The Diving Bell and the Butterfly
Starring Mathieu Amalric. In French with English subtitles. Unrated. Opens Tuesday, December 25, at the Fifth Avenue Cinemas
Many people have felt trapped in–or forced out of–their bodies in times of great stress. This can lead to a kind of self-detachment. But for Jean-Dominique Bauby–waking up in a seaside hospital, unable to move or speak–this means that a stroke has left him with a rare and permanent condition called locked-in syndrome.
For another director, this material–based on real events–might have led to a disease-of-the-week special. But for Julian Schnabel, it's an opportunity to celebrate the colours swirling in the seemingly stillest of minds.
As played unforgettably by Mathieu Amalric, Jean-Dominique is an unstoppable force of nature–a happening Parisian fashion journalist who comes to a violent halt while driving through the French countryside. Soon he's staring at burbling doctors, unable to answer what seem to be absurd questions. Actually, he is responding; he just can't understand why they don't hear him. On top of that, an infection in one eye leaves blinking the other as his sole contact with the outer world.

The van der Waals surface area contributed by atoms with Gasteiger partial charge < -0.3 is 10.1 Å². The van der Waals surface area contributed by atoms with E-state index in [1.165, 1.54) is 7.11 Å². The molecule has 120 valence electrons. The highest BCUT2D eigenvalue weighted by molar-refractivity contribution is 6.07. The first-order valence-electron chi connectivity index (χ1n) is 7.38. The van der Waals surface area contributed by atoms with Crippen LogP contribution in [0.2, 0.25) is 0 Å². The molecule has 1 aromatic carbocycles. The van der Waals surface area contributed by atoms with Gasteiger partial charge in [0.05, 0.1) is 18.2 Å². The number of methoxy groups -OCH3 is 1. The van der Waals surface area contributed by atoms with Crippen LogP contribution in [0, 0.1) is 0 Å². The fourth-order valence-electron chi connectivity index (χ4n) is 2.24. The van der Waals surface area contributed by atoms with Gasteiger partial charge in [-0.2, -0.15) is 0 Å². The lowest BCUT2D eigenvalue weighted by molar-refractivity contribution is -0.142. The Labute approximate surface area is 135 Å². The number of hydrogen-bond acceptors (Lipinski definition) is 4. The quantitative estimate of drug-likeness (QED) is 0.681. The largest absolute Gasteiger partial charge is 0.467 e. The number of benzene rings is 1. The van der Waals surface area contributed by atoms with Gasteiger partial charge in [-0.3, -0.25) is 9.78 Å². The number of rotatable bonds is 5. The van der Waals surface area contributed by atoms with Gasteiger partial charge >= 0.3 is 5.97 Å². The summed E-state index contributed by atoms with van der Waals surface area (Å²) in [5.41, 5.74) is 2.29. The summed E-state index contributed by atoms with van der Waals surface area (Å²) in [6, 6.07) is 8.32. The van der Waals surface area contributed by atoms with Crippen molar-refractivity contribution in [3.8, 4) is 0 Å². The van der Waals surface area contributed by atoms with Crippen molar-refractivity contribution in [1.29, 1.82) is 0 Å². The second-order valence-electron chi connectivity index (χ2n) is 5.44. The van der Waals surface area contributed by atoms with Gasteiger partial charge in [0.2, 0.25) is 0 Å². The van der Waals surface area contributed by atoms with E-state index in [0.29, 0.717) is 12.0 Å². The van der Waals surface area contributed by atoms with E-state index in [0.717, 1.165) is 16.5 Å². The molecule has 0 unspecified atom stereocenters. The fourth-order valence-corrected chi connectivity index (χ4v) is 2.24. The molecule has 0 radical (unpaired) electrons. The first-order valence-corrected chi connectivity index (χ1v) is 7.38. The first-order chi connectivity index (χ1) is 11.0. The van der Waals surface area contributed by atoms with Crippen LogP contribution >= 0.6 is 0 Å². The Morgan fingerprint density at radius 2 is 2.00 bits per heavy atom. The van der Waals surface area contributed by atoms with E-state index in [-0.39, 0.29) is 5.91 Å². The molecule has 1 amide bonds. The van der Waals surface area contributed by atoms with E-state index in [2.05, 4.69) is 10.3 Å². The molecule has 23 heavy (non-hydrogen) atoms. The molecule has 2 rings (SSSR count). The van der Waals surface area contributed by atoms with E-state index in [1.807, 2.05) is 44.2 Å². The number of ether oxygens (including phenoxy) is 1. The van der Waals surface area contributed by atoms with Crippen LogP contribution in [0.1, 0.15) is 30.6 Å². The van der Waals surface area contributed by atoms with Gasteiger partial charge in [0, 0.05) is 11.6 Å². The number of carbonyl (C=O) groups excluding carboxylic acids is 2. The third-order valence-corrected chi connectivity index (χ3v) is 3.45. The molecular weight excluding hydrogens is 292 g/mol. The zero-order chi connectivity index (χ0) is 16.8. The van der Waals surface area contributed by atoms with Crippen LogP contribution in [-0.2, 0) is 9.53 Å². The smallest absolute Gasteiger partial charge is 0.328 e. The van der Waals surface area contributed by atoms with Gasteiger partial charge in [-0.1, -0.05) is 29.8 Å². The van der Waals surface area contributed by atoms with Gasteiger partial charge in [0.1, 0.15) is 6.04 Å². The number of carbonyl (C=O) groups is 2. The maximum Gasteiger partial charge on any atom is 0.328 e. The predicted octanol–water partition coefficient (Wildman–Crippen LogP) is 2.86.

Even in this condition, Jean-Do is assessing romantic possibilities. Granted, there's a lot to look at in the form of his physical therapist (Anne Consigny), a stenographer (Marina Hands), and a speech specialist (Marie-Josée Croze), with the last teaching him a kind of ocular semaphore by which Bauby was able to dictate the witty, playful memoir on which this is based.
Schnabel is interested in more than words, although these spill handily from the pen of screenwriter Ronald Harwood. And in a couple of heartbreaking scenes, Max von Sydow plays the aging father who is suddenly likely to outlive his son.
If these descriptions make Diving Bell sound like a downer, just remember where butterflies come from: it's not pretty, but it sure is beautiful.